Oh my gosh. Walter is just amazing. There was a canopy set up with chairs, so I was sitting within a few feet of him, which made it easy to hear him. (He uses the microphone and headset things so he doesn't have to shout.)
I'm trying to remember the wonderful instructions he gave that apply to everyone..
1. Use less aids. When you use too much, the horse gets confused. Use minimal aids.
2. When you give an aid, give the horse a chance to respond. Give the aid, release, and give the horse moment to respond to it.
3. You have to ride every second, and you have to adjust your ride constantly because everything changes every step. Ride each moment as it happens, and ride it the way it needs to be ridden at that moment.
4. Get the hind end working. Keep contact with the horse's mouth, ask for flexion and bend, but don't worry about where the head is. When the horse is pushing from behind and working over his back, the head will go where it's supposed to be. Focus on the hindquarters.
5. Trust is good, but control is better. Be soft, but not so soft the horse is out of control.
One thing he did with everyone was have them trot, ask them to walk, and the moment the horse drops to the walk, trot again, and repeat. The goal was to get the horse listening and get the rider experimenting with how little they really need to be doing.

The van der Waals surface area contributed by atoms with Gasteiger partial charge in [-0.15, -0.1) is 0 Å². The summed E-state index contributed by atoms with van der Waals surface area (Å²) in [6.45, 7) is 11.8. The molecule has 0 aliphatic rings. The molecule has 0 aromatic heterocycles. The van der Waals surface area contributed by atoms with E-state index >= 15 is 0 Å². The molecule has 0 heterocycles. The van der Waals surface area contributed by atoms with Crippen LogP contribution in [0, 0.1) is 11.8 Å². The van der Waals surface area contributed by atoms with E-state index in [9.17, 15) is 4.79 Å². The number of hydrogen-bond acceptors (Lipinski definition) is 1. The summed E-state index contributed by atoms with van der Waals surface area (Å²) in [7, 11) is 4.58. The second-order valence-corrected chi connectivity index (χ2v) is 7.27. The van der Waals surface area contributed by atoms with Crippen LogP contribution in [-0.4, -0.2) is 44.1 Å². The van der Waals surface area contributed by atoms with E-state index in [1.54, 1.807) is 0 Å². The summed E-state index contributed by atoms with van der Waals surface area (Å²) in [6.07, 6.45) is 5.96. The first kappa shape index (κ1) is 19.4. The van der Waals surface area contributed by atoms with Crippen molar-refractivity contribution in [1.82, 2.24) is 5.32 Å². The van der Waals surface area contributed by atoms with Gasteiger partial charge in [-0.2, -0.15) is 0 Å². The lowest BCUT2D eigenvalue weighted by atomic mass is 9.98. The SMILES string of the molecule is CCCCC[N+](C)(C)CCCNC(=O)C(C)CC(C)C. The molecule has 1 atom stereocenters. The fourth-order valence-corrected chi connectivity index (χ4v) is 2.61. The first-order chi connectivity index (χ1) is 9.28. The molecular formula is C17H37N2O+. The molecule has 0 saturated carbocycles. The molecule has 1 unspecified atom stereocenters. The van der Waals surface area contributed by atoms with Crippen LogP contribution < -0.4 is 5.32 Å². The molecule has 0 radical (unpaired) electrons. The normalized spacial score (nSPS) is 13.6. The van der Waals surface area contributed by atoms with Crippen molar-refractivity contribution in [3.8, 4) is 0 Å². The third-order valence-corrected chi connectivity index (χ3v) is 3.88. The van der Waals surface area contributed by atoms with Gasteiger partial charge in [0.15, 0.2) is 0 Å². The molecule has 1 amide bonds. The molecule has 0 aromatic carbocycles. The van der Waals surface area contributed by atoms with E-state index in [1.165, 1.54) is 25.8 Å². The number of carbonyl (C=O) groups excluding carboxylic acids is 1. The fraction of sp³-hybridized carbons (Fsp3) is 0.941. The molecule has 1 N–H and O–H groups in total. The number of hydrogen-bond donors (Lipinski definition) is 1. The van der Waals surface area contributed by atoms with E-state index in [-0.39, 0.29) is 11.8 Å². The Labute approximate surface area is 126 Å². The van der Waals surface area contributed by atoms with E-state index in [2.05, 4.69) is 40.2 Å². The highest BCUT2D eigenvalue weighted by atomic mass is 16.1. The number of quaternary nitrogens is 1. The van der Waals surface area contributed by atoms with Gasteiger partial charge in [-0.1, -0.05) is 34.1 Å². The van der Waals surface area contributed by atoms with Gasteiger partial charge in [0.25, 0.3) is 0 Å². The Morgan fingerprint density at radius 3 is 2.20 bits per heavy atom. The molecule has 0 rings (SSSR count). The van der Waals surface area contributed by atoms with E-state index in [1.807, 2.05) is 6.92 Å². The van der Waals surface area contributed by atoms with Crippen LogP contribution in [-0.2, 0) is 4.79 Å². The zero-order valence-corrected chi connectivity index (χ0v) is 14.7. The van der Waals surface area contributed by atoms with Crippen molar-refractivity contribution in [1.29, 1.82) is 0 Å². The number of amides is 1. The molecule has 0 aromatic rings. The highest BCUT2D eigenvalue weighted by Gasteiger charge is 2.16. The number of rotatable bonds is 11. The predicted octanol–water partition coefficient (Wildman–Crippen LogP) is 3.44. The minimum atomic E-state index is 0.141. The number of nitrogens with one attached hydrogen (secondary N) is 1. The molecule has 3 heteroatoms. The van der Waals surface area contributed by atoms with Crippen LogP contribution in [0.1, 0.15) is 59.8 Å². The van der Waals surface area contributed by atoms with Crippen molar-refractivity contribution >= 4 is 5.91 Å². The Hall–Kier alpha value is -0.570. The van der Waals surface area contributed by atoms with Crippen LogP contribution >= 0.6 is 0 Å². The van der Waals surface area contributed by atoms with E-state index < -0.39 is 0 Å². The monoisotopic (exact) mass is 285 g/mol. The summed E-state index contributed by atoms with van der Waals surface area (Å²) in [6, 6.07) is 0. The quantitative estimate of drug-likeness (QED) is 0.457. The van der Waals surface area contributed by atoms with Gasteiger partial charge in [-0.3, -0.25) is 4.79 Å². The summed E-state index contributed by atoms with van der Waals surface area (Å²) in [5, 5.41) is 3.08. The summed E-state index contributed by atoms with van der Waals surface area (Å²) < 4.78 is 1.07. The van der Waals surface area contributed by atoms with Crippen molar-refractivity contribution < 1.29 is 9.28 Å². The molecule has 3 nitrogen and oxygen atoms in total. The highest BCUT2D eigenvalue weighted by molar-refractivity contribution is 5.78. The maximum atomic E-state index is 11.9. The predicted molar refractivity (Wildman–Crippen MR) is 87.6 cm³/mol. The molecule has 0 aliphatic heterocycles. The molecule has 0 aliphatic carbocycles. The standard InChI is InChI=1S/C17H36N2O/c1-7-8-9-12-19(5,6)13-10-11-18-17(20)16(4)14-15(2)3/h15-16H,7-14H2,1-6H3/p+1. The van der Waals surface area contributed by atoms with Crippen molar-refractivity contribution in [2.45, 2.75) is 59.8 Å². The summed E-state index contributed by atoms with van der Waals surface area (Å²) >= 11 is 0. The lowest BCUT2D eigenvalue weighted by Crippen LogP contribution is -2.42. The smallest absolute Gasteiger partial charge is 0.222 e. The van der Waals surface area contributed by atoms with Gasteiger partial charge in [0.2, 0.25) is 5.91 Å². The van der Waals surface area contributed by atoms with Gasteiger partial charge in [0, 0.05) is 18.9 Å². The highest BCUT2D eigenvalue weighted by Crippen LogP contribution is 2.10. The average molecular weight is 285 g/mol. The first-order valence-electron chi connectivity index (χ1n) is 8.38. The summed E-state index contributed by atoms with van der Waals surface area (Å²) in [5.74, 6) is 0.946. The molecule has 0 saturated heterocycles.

Every single horse made dramatic improvement during the ride. It was absolutely incredible.
He won't be doing any more clinics here until September, but hopefully I can get a spot to ride with him. I've been hearing about Walter as long as I've been riding and I've always kind of thought it would be cool to ride with him, but now "clinic with Walter" has moved to #1 on my list of things I really really really want to do.
If you ever get a chance to ride with Walter or audit one of his clinics, TAKE IT. It doesn't matter how good or not you are or how good or not your horse is. He'll help you and your horse improve, and he won't make you feel like you're wasting his time--because he truly doesn't think helping a horse and rider is a waste of time, no matter what you're doing. Walter is just wonderful.